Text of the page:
Android is the world’s most popular operating system. But like everything in this world, Android is far from perfect. One of the biggest problems plaguing Android today is fragmentation.
Fragmentation refers to the fact that there are hundreds of different Android builds out there. Each carrier has their own Android build, for example, and each device has its own Android build, and each manufacturer tweaks Android in unique ways to create its own build. Not to mention the difference in screen resolution, processing power, RAM, and other hardware capabilities.
When you look at iOS and the iPhone, on the other hand, there are only a handful of different builds and hardware capabilities available. In simple terms: it’s more difficult to develop apps for Android due to fragmentation than it is to develop apps for the iPhone.
We finally have a good idea of what Android fragmentation looks like. The picture at the top of this article shows approximately how many different Android builds there are, from the most popular version of the Samsung Galaxy S3 in the top left corner of the screen to the niche versions of Android running on only a few thousand devices in the bottom right corner.
It’s getting worse
In 2012, OpenSignal counted 4,000 unique Android devices. In 2013, OpenSignal has counted almost 12,000 so far. That’s a huge increase and some are suggesting that it could be an Android killer.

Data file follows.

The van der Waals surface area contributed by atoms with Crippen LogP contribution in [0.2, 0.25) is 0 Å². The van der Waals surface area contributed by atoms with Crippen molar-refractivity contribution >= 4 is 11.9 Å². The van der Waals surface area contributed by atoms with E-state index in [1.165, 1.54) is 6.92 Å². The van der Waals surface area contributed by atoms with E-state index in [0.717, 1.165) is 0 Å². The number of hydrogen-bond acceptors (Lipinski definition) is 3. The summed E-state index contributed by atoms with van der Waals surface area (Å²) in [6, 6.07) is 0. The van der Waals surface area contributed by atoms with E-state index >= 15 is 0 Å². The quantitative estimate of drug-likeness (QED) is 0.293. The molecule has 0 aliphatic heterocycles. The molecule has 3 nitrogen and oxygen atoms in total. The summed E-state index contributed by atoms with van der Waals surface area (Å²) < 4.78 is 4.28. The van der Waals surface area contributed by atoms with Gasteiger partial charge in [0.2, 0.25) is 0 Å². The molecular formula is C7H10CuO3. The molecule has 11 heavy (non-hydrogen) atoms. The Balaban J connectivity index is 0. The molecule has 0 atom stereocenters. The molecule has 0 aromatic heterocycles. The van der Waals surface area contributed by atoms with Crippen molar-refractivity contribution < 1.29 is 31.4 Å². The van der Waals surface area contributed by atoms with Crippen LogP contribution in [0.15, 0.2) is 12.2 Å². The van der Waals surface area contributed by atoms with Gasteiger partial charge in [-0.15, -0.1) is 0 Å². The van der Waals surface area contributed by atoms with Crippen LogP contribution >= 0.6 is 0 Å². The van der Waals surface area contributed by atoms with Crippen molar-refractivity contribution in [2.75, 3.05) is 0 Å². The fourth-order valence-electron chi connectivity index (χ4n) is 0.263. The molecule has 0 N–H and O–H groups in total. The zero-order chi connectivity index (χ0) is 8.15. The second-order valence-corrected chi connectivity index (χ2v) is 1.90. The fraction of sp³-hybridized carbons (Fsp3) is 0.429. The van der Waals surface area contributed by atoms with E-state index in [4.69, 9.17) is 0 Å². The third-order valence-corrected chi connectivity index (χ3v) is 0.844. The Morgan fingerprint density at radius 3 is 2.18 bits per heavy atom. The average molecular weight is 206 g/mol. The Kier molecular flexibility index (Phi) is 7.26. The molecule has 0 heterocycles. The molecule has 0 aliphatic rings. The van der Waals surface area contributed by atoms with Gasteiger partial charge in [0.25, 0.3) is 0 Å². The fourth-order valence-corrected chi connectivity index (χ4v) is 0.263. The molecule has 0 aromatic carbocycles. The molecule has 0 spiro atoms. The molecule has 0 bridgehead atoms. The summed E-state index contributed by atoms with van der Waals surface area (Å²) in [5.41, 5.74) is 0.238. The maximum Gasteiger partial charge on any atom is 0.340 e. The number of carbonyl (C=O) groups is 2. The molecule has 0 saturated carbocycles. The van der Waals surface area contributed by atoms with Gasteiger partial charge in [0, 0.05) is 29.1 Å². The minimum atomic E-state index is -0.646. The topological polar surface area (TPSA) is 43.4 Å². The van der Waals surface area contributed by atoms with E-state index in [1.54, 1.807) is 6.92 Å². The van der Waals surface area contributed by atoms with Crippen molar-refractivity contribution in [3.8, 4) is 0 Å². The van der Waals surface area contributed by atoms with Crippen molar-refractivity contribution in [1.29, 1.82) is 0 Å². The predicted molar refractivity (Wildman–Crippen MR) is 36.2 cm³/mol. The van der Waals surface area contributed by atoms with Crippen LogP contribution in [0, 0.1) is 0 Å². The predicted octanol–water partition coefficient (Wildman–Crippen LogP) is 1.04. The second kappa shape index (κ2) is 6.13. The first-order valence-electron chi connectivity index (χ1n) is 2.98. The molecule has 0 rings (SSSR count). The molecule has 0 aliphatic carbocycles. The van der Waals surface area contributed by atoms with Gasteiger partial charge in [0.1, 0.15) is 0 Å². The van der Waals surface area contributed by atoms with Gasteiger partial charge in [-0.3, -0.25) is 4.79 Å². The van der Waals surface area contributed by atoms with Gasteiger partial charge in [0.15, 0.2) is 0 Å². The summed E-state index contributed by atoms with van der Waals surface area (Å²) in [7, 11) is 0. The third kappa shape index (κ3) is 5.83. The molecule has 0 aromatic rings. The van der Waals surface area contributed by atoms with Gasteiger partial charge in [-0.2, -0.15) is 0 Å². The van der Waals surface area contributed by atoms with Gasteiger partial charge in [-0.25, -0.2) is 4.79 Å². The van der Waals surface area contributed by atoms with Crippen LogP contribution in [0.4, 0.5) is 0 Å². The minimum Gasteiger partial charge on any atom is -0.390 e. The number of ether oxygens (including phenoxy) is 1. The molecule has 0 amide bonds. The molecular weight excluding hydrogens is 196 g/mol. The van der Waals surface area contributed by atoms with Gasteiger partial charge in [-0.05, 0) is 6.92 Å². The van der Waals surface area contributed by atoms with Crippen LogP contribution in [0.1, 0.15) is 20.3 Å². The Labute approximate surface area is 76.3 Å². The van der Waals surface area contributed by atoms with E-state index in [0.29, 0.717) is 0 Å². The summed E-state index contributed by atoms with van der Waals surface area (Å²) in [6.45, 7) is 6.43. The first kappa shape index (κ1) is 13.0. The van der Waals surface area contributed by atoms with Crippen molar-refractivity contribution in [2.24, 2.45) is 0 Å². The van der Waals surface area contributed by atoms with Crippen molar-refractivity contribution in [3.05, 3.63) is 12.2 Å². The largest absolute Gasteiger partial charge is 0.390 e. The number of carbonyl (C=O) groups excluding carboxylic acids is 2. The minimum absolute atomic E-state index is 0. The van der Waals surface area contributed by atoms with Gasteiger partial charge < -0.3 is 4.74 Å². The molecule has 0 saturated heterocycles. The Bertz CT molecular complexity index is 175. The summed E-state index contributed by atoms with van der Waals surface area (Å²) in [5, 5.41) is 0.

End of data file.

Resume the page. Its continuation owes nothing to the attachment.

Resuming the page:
But you shouldn’t worry
It’s easy to look at the chart above and feel alarmed. But when you mention Android fragmentation to hardcore Android fanboys, they usually don’t start sweating and stammering; instead, they laugh.
Why? Well, consider the following
–There are millions of Windows PCs with countless different hardware arrangements, and that hasn’t stopped Windows from becoming the world’s best gaming platform
–Have you personally been affected by Android fragmentation? Have you ever experienced major problems with an app or been unable to download the app you want? I find that Android fragmentation just isn’t an issue for the vast majority of Android users
-As a commenter on this article succinctly states, “You call it ‘fragmentation.’ I call it choice.”